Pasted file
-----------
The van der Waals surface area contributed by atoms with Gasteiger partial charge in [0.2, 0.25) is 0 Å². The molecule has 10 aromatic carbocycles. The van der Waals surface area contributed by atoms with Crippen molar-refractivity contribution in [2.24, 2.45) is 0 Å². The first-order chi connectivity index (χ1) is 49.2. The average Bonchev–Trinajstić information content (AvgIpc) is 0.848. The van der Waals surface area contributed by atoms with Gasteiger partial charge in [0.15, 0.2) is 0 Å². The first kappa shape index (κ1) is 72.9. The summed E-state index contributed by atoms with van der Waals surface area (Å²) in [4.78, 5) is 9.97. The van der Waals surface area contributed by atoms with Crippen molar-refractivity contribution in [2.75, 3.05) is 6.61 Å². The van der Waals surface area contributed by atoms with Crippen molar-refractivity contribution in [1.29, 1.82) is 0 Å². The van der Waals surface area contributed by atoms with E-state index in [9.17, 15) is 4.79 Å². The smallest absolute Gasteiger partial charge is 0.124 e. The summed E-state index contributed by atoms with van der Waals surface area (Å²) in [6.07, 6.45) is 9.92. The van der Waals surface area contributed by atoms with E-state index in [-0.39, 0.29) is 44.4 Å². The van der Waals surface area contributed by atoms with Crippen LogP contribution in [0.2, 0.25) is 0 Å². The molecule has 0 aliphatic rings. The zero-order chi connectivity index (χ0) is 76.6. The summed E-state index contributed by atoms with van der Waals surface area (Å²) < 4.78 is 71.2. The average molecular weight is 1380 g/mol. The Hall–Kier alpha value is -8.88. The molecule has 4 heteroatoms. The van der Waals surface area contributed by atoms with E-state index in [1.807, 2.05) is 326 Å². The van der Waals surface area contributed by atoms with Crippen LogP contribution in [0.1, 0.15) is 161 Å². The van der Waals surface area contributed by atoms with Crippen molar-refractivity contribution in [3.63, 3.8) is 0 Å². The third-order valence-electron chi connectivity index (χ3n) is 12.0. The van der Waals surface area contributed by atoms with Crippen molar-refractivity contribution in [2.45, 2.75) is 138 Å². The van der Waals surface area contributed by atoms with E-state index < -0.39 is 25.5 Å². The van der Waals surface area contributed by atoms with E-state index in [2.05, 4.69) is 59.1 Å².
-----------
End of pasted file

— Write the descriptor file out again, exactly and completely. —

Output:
The van der Waals surface area contributed by atoms with Gasteiger partial charge in [0.2, 0.25) is 0 Å². The molecule has 10 aromatic carbocycles. The van der Waals surface area contributed by atoms with Crippen molar-refractivity contribution in [2.24, 2.45) is 0 Å². The first-order chi connectivity index (χ1) is 49.2. The average Bonchev–Trinajstić information content (AvgIpc) is 0.848. The van der Waals surface area contributed by atoms with Gasteiger partial charge in [0.15, 0.2) is 0 Å². The first kappa shape index (κ1) is 72.9. The summed E-state index contributed by atoms with van der Waals surface area (Å²) in [4.78, 5) is 9.97. The van der Waals surface area contributed by atoms with Crippen molar-refractivity contribution in [2.75, 3.05) is 6.61 Å². The van der Waals surface area contributed by atoms with Crippen molar-refractivity contribution in [1.29, 1.82) is 0 Å². The van der Waals surface area contributed by atoms with E-state index in [9.17, 15) is 4.79 Å². The smallest absolute Gasteiger partial charge is 0.124 e. The summed E-state index contributed by atoms with van der Waals surface area (Å²) in [6.07, 6.45) is 9.92. The van der Waals surface area contributed by atoms with E-state index in [-0.39, 0.29) is 44.4 Å². The van der Waals surface area contributed by atoms with Crippen LogP contribution in [0.2, 0.25) is 0 Å². The molecule has 0 aliphatic rings. The zero-order chi connectivity index (χ0) is 76.6. The summed E-state index contributed by atoms with van der Waals surface area (Å²) < 4.78 is 71.2. The average molecular weight is 1380 g/mol. The Hall–Kier alpha value is -8.88. The molecule has 4 heteroatoms. The van der Waals surface area contributed by atoms with E-state index in [1.807, 2.05) is 326 Å². The van der Waals surface area contributed by atoms with Crippen LogP contribution in [0.1, 0.15) is 161 Å². The van der Waals surface area contributed by atoms with Crippen molar-refractivity contribution in [3.63, 3.8) is 0 Å². The third-order valence-electron chi connectivity index (χ3n) is 12.0. The van der Waals surface area contributed by atoms with Crippen molar-refractivity contribution in [2.45, 2.75) is 138 Å². The van der Waals surface area contributed by atoms with E-state index < -0.39 is 25.5 Å². The van der Waals surface area contributed by atoms with E-state index in [2.05, 4.69) is 59.1 Å².